Copper/Niobium/NiobiumTin cavity connected to the cryocooler.
The building blocks of superconducting accelerators are superconducting radiofrequency (SRF) cavities made primarily from niobium that are combined in a vessel and bathed in liquid helium to reach superconducting temperatures. While a large liquid helium cryogenics plant may be practical for a major research facility, it can be a barrier to new applications of this accelerator technology. Now, advances in cavity technology, materials and cryocooler development may lower this barrier to industrial and medical applications of SRF technology. After completing more than 5,000 cavity tests in the Vertical Test Area (VTA) using liquid helium, this year a team from the SRF Institute’s R&D Department at Jefferson Lab cooled and successfully tested an SRF cavity for the first time in one of the VTA’s vertical cryostats without any liquid helium. How was this accomplished? A number of ongoing initiatives came together to make this possible. The first critical component is the use of a cryocooler to cool the SRF cavity. A cryocooler is a closed-cycle refrigerator that only requires a small volume of helium gas and offers a number of advantages—being easy to operate, compact, reliable and a commercial off-the-shelf item. With cryocoolers already being used to cool superconducting magnets in magnetic resonance imaging (MRI) machines at hospitals, and with current industrial interest in accelerator technology growing, Jefferson Lab was motivated to further develop SRF technology to address this need.
New Coatings, New Capabilities
The next element was advances in the use of the niobium-tin compound Nb3Sn, which has a higher superconducting transition temperature, for SRF cavities. Jefferson Lab has been developing high-performance Nb3Sn cavities since 2013, based on the work of Grigory Eremeev, who received a 2016 Department of Energy Early Career Award. A key advantage offered by these niobium-tin cavities is that they remain superconducting at twice the temperatures required by pure niobium accelerating cavities, and can operate more efficiently at a higher temperature than Nb ones. Using this technology could provide significant operational cost savings for future accelerators. Research at Jefferson Lab has resulted in excellent quality Nb3Sn thin film coatings on several different SRF cavity types. A specific 1.5 GHz bulk Nb single-cell cavity, on which a Nb3Sn film was grown, was chosen for integration with a cryocooler. By using a cryocooler, the cavity surface is not directly cooled by liquid helium, making the cavity more susceptible to thermal breakdown, particularly if defects are present. Therefore the outer surface of the cavity was coated with a few-millimeter-thick, high-purity copper layer. Copper (Cu), which has higher thermal conductivity than Nb, enhances the heat transfer to the cryocooler. This was achieved by having the Cu layer deposited on the cavity using standard methods at a commercial vendor. The Jefferson Lab team then designed and built a test stand holding the cavity and the cryocooler to fit into one of the existing VTA cryostats to serve as a vacuum vessel to conduct the test. The RF test results were close to what had been measured in liquid helium. “We were able to achieve a peak surface magnetic field of 29 mT, corresponding to an accelerating gradient of 6.5 MV/m, and we could operate the cavity at 5 W of dissipated power without any thermal instability,” says Gigi Ciovati, an accelerator scientist conducting this research. These results are similar to what was recently achieved at Fermilab using a different conduction-cooling setup.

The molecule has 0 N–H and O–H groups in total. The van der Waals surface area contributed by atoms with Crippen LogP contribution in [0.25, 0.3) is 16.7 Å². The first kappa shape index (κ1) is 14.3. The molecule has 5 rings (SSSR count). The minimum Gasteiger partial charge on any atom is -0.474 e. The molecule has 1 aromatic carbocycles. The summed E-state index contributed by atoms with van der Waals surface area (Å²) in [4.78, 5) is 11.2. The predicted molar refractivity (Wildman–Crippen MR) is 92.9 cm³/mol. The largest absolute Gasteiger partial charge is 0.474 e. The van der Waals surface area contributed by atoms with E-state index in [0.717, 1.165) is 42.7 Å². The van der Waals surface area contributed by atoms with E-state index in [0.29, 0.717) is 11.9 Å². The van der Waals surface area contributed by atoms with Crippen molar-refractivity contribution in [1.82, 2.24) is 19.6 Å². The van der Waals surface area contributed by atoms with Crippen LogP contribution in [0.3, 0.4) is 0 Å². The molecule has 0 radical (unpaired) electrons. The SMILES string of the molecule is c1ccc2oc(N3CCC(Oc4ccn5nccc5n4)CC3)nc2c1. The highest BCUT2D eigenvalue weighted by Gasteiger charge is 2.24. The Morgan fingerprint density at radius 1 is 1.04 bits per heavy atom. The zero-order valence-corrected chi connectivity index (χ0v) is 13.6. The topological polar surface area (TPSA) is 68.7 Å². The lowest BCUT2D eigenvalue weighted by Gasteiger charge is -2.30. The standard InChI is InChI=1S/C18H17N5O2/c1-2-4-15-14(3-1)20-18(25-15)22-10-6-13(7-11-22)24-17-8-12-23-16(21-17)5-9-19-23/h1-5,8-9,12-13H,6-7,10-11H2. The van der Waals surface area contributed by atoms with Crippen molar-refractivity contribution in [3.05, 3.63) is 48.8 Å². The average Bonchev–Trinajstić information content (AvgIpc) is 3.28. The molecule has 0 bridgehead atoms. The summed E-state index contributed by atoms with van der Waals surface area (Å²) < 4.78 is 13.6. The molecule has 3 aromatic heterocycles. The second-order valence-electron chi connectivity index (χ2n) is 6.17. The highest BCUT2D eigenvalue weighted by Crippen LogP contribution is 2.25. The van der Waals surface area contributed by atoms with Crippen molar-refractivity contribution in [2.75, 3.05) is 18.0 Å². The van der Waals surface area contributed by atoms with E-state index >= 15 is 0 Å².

Industrializing SRF Technology
What is the significance of this work? While maintaining and operating a liquid helium cryoplant to operate SRF cavities is standard at a national lab like Jefferson Lab, for companies pursuing industrial or medical applications of efficient SRF technology it is a significant barrier. One such application is a low-energy, high-power electron accelerator for the treatment of wastewater or flue-gases. Already Jefferson Lab designed one such accelerator based on a conduction-cooled SRF cavity [G. Ciovati et al., Phys. Rev. Accel. Beams 21, 091601 (2018)], and the experimental results achieved both at Jefferson Lab and Fermilab put the design on a much stronger footing. “The next step, over the next two and a half years, is to demonstrate that we can achieve a peak surface field corresponding to an energy gain of 1 MeV, the beam energy required for the accelerator for environmental remediation that we have designed, in a conduction cooled SRF cavity inside a horizontal cryomodule,” says Ciovati, who received a grant from the DOE Accelerator Stewardship program to carry out this work. Industry will be heavily involved in the project, with the final RF test being conducted at General Atomics, Jefferson Lab’s industrial partner.